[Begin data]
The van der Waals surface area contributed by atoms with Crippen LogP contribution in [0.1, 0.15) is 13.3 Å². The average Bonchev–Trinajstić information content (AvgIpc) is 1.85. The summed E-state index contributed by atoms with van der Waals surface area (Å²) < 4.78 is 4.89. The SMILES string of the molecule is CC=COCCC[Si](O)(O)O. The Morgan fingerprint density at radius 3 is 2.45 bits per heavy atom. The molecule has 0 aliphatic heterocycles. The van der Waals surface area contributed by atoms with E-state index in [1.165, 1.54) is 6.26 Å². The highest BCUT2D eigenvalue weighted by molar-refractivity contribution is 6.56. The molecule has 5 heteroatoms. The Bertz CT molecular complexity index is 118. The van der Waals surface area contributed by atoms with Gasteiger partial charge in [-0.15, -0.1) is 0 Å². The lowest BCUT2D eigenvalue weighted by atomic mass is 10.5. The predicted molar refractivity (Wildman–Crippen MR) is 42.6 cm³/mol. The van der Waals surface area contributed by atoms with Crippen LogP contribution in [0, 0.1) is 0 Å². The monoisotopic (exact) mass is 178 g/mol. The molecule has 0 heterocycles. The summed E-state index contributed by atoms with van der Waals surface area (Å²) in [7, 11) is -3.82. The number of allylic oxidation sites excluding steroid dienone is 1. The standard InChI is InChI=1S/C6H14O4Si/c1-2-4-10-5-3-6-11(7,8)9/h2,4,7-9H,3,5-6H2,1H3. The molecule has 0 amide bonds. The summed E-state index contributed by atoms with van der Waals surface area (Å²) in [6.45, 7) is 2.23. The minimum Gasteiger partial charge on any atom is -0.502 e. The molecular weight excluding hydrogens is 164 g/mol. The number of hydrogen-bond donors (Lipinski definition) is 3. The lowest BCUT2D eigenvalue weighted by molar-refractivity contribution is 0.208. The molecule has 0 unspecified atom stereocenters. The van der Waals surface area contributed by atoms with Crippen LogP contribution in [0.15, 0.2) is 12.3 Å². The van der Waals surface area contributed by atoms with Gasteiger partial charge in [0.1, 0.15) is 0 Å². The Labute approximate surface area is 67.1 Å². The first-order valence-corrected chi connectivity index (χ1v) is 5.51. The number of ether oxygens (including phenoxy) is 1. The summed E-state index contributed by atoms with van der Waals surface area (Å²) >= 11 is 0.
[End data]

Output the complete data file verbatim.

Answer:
The van der Waals surface area contributed by atoms with Crippen LogP contribution in [0.1, 0.15) is 13.3 Å². The average Bonchev–Trinajstić information content (AvgIpc) is 1.85. The summed E-state index contributed by atoms with van der Waals surface area (Å²) < 4.78 is 4.89. The SMILES string of the molecule is CC=COCCC[Si](O)(O)O. The Morgan fingerprint density at radius 3 is 2.45 bits per heavy atom. The molecule has 0 aliphatic heterocycles. The van der Waals surface area contributed by atoms with E-state index in [1.165, 1.54) is 6.26 Å². The highest BCUT2D eigenvalue weighted by molar-refractivity contribution is 6.56. The molecule has 5 heteroatoms. The Bertz CT molecular complexity index is 118. The van der Waals surface area contributed by atoms with Gasteiger partial charge in [-0.15, -0.1) is 0 Å². The lowest BCUT2D eigenvalue weighted by atomic mass is 10.5. The predicted molar refractivity (Wildman–Crippen MR) is 42.6 cm³/mol. The van der Waals surface area contributed by atoms with Crippen LogP contribution in [0, 0.1) is 0 Å². The monoisotopic (exact) mass is 178 g/mol. The molecule has 0 heterocycles. The summed E-state index contributed by atoms with van der Waals surface area (Å²) in [7, 11) is -3.82. The number of allylic oxidation sites excluding steroid dienone is 1. The standard InChI is InChI=1S/C6H14O4Si/c1-2-4-10-5-3-6-11(7,8)9/h2,4,7-9H,3,5-6H2,1H3. The molecule has 0 amide bonds. The summed E-state index contributed by atoms with van der Waals surface area (Å²) in [6.45, 7) is 2.23. The minimum Gasteiger partial charge on any atom is -0.502 e. The molecular weight excluding hydrogens is 164 g/mol. The number of hydrogen-bond donors (Lipinski definition) is 3. The lowest BCUT2D eigenvalue weighted by molar-refractivity contribution is 0.208. The molecule has 0 unspecified atom stereocenters. The van der Waals surface area contributed by atoms with Crippen LogP contribution in [0.15, 0.2) is 12.3 Å². The van der Waals surface area contributed by atoms with Gasteiger partial charge in [0.1, 0.15) is 0 Å². The Labute approximate surface area is 67.1 Å². The first-order valence-corrected chi connectivity index (χ1v) is 5.51. The number of ether oxygens (including phenoxy) is 1. The summed E-state index contributed by atoms with van der Waals surface area (Å²) >= 11 is 0.